White Sox breezing; Mariners sinking
For the first time since he became manager of the Chicago White Sox in August 1979, Tony LaRussa has no holes to mend. Of course, a few briefs may be waiting for LaRussa to adjust in the off-season, since Tony is a licensed lawyer in the state of Florida. But the White Sox, who currently look like the safest of all four of baseball's division leaders to stay right where they are, have become a prime example of all the good things that can happen when team balance molds with good pitching. Although 11 other American League clubs have higher batting averages than Chicago, three of its players (rookie Ron Kittle, Greg Luzinski, and Carlton Fisk) each have a chance at hitting 30 home runs.
Fisk, in fact, has been positively amazing. Since the veteran catcher was moved from sixth to second in the White Sox batting order on June 15, he has hit .363, with 16 homers and 48 RBIs. Before the switch he was batting .154 with three homers and only 10 RBIs. Even when the White Sox were in their spin-dry cycle back in June, when their pitching hadn't come around yet and LaRussa was having infield problems, Fisk was still quick to predict a bright future.
''I look at the three teams we're probably going to have to beat to win our division (Kansas City, Texas, and California) and none of them can come close to matching our pitching,'' Carlton told reporters. ''Believe me, I see us playing great baseball over the second half of the season and winning this thing. And if the fans will just give our infield a little time to settle down, we'll be all right there, too.''
The White Sox pitching that Fisk was referring to consists primarily of starters LaMarr Hoyt, Rich Dotson, Floyd Bannister, and Britt Burns, although Burns was asked to do a stretch in the bullpen recently. Britt's work had been suffering from two things: a lack of concentration and a tendency to overthrow the ball. Bannister, the expensive free agent who toiled for the Seattle Mariners last year, has now won seven games in a row after an April and May filled with problems. Hoyt recently became the major leagues' first 15-game winner, while Dotson has been steady as rain. With Chicago's last 10 games of the 1983 season scheduled for Comiskey Park, it is difficult at this point to see how anyone can catch the White Sox. Manager Del Crandall looks ahead
Most new managers would rather be caught wearing different-colored athletic socks on national television than take over a losing team in the middle of a season. The exception may be Del Crandall, who on June 23 signed a three-year contract to replace Rene Lachemann as manager of the Seattle Mariners.
''While every new manager would probably prefer to start fresh with his team in spring training, there are pluses and minuses to everything,'' Crandall explained. ''My plus with the Mariners is that I got to see my players perform immediately under pressure. Consequently I was able to make some evaluations much quicker than I would have back in March. For example, I know pretty much which players on my roster are going to be important to the Mariners down the road and which ones I'll trade. Our biggest problem so far has been our inconsistency. Once the season is over, we'll be looking for two strong guys who can hit between 25 and 30 home runs a year for us.''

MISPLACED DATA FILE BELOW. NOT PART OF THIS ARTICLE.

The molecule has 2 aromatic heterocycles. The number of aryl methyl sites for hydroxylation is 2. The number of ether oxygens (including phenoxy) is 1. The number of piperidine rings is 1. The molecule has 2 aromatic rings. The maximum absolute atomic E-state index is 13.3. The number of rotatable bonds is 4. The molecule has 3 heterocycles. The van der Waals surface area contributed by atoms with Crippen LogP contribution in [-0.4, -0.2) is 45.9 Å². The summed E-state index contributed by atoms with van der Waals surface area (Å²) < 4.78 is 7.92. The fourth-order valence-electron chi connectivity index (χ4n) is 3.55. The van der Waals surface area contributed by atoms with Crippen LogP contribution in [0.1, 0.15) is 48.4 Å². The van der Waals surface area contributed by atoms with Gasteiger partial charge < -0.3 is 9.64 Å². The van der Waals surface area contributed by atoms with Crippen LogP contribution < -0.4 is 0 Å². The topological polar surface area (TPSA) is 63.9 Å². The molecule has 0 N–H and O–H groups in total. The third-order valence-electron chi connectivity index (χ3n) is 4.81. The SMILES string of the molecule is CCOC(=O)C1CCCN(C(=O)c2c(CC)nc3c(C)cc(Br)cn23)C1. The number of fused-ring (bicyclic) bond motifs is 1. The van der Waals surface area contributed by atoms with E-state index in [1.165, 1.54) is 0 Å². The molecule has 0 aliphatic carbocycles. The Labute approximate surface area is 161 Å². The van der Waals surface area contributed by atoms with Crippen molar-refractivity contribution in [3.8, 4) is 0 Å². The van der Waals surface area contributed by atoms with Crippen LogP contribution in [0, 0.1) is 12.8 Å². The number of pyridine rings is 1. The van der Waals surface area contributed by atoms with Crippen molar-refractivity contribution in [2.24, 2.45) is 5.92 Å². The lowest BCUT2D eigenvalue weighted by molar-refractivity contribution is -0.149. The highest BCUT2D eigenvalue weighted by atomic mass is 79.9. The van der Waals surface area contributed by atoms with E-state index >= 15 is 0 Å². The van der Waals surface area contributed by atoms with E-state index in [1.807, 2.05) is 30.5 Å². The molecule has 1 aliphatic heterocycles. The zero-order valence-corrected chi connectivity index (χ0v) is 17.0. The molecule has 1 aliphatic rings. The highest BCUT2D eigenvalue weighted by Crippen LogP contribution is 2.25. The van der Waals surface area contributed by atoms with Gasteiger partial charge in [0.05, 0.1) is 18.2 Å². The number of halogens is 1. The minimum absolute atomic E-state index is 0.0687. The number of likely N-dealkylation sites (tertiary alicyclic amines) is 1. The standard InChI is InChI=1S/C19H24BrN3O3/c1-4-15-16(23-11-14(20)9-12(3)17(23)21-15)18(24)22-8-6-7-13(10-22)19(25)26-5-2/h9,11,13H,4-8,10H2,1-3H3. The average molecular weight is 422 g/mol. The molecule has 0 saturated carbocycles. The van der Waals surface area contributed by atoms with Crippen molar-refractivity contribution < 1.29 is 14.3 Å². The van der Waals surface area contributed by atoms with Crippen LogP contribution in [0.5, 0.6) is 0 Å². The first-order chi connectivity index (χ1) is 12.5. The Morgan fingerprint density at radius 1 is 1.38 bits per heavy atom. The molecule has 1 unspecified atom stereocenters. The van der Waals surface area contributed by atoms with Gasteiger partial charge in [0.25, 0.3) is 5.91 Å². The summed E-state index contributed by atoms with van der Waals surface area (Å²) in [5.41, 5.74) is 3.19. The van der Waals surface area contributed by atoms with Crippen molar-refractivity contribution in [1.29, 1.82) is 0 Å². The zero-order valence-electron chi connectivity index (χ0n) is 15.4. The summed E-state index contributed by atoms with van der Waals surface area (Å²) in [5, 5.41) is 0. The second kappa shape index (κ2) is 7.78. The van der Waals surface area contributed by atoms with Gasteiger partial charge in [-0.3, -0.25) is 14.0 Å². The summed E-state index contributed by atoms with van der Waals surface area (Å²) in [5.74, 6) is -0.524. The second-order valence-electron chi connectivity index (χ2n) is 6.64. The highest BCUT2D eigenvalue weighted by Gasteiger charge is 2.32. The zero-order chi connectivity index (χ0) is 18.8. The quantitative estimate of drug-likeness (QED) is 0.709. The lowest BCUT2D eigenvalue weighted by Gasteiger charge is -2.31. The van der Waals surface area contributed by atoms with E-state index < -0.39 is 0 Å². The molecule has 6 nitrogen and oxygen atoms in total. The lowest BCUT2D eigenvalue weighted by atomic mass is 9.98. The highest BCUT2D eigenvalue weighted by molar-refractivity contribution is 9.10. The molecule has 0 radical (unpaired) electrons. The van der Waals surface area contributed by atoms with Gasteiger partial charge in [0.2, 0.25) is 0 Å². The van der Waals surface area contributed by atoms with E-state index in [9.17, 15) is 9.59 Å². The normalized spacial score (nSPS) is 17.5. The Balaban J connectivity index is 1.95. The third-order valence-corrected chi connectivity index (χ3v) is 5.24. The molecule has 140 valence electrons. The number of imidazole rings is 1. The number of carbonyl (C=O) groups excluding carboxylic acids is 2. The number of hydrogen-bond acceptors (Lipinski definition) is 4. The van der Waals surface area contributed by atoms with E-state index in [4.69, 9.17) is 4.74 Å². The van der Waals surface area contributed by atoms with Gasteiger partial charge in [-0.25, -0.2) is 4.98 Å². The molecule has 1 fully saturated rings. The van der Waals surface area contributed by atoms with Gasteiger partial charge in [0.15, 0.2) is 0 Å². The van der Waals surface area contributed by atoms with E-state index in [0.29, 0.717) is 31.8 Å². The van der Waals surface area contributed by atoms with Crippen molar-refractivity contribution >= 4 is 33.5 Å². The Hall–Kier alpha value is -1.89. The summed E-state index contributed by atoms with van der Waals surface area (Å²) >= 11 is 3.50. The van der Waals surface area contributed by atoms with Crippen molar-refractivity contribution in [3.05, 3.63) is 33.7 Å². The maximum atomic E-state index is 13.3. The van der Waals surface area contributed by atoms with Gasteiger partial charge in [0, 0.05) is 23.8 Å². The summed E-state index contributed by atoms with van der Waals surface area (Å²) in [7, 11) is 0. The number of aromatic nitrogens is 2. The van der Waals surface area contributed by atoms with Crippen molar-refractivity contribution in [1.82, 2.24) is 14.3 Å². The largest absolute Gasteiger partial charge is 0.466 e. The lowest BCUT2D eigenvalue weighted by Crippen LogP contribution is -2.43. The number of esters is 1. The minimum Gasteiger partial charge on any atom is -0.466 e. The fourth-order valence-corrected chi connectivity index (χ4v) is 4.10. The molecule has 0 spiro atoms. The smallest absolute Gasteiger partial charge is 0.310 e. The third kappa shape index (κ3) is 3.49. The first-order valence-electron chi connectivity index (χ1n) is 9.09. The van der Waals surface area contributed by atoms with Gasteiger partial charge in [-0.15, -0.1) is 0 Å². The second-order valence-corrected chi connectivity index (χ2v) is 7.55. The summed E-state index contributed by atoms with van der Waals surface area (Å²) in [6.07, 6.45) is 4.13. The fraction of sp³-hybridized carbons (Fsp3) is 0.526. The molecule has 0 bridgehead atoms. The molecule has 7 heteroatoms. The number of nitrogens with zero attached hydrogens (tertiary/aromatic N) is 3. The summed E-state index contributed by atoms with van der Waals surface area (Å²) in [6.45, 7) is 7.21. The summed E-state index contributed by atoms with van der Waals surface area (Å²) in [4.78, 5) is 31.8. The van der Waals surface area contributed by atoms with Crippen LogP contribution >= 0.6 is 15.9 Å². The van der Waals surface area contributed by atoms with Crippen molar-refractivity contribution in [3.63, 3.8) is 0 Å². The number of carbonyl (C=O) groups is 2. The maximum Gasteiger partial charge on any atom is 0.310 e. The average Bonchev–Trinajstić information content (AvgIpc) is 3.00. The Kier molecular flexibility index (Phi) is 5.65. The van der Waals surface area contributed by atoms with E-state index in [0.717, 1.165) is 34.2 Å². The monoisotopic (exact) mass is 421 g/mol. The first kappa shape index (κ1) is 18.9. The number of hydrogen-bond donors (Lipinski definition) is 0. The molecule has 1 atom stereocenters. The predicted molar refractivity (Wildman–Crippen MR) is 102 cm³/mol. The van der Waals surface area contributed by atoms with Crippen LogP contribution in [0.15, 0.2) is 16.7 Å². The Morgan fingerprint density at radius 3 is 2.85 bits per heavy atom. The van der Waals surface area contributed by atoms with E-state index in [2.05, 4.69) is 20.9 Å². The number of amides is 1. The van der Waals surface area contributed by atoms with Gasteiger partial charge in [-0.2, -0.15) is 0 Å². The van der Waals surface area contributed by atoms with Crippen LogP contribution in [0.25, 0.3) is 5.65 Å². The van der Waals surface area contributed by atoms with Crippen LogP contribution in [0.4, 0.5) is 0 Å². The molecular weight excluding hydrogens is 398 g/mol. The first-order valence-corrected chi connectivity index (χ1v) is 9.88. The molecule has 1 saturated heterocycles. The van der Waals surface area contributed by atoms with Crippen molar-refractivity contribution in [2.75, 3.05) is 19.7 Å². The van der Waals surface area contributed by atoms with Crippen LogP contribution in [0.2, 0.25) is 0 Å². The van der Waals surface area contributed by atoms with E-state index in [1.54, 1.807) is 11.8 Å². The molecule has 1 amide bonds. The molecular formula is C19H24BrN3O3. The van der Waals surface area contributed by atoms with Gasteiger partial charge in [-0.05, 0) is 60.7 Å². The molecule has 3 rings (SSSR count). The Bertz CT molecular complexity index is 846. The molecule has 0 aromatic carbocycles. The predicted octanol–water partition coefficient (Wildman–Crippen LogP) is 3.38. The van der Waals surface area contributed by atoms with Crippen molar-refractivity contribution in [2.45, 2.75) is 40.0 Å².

Asked if the problems of playing 81 home games in Seattle's Kingdome, where home runs often come cheap, meant that the Mariners would be limited to building only a certain type of team, Crandall replied: ''The way you handle that situation is with a strong pitching staff, because pitching ultimately is the key to everything.'' Tidbits from around the majors
* ''I think if I could have any young player in the National League, I'd take rookie Darryl Strawberry of the New York Mets,'' said Manager Joe Torre of the Atlanta Braves. ''I like his power. Considering the fact that the Mets didn't recall Strawberry from the minors until after the season started, I think his 15 -home-run total is amazing. Give this kid a little more time to develop physically - I mean like 20 more pounds - and he'll be an all-star.''
* From Manager Dick Howser of the Kansas City Royals on shortstop U. L. Washington: ''Washington is the only player on the Royals who is better than what I thought he was when I came here. U. L. would be written about a lot more if his defense wasn't being constantly overshadowed by George Brett and Hal McRae's offense.''
* ''The best team I was ever associated with was the 1961 New York Yankees,'' explained manager Ralph Houk of the Boston Red Sox. ''That was the year Roger Maris hit 61 home runs and Mickey Mantle batted right in back of him. We won 109 games that year and then beat the Cincinnati Reds in the World Series.''
* The New York Yankees, who were looking for more speed at the top of their batting order, finally got the player owner George Steinbrenner wanted in Omar Moreno of the Houston Astros. In exchange for Moreno, who reportedly had personality conflicts with Houston Manager Bob Lillis, the Yankees gave up veteran outfielder Jerry Mumphrey. Although Mumphrey has the higher lifetime batting average (.282 to .255), Moreno leads in stolen bases, 412 to 142.
* Pitcher John Denny, whom Philadelphia General Manager Paul Owens purchased last fall from the Cleveland Indians, has suddenly moved ahead of Steve Carlton as the ace of the Phillies' staff. In fact Denny, in putting together a 13-5 record that includes seven straight wins, hasn't lost since July 8. In two of John's five defeats, Philadelphia has failed to get him a run. From here Denny looks like the American League Comeback Player of the Year.